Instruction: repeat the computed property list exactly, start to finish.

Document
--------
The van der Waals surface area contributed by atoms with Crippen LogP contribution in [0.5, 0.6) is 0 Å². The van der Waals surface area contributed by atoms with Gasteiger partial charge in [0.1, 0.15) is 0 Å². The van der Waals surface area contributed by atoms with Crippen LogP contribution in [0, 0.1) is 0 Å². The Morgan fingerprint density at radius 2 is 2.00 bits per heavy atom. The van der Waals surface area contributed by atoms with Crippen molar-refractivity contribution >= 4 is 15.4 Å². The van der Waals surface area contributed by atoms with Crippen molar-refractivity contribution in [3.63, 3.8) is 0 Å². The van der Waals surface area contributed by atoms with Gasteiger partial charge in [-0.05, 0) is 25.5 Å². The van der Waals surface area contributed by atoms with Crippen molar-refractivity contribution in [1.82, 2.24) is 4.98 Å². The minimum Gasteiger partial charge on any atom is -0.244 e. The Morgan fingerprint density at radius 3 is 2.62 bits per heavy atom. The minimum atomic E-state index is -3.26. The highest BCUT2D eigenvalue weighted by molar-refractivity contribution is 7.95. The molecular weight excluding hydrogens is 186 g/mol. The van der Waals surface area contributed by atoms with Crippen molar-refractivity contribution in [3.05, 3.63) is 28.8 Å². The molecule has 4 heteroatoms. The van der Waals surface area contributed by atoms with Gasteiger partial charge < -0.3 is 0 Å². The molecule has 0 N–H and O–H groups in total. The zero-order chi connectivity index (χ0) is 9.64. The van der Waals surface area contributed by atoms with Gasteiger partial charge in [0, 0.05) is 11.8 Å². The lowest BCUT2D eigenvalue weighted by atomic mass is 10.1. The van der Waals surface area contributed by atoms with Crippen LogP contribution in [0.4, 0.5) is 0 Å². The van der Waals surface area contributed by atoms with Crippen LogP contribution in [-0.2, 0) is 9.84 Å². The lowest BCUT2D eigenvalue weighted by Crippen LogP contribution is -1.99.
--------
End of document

The van der Waals surface area contributed by atoms with Crippen LogP contribution in [0.5, 0.6) is 0 Å². The van der Waals surface area contributed by atoms with Gasteiger partial charge in [0.1, 0.15) is 0 Å². The van der Waals surface area contributed by atoms with Crippen LogP contribution in [0, 0.1) is 0 Å². The Morgan fingerprint density at radius 2 is 2.00 bits per heavy atom. The van der Waals surface area contributed by atoms with Crippen molar-refractivity contribution >= 4 is 15.4 Å². The van der Waals surface area contributed by atoms with Crippen molar-refractivity contribution in [3.63, 3.8) is 0 Å². The van der Waals surface area contributed by atoms with Gasteiger partial charge in [-0.05, 0) is 25.5 Å². The van der Waals surface area contributed by atoms with Crippen molar-refractivity contribution in [1.82, 2.24) is 4.98 Å². The minimum Gasteiger partial charge on any atom is -0.244 e. The Morgan fingerprint density at radius 3 is 2.62 bits per heavy atom. The minimum atomic E-state index is -3.26. The highest BCUT2D eigenvalue weighted by molar-refractivity contribution is 7.95. The molecular weight excluding hydrogens is 186 g/mol. The van der Waals surface area contributed by atoms with Crippen molar-refractivity contribution in [3.05, 3.63) is 28.8 Å². The molecule has 4 heteroatoms. The van der Waals surface area contributed by atoms with Gasteiger partial charge < -0.3 is 0 Å². The molecule has 0 N–H and O–H groups in total. The zero-order chi connectivity index (χ0) is 9.64. The van der Waals surface area contributed by atoms with Gasteiger partial charge in [0, 0.05) is 11.8 Å². The lowest BCUT2D eigenvalue weighted by atomic mass is 10.1. The van der Waals surface area contributed by atoms with Crippen LogP contribution in [0.4, 0.5) is 0 Å². The van der Waals surface area contributed by atoms with Crippen LogP contribution in [-0.2, 0) is 9.84 Å². The lowest BCUT2D eigenvalue weighted by Crippen LogP contribution is -1.99.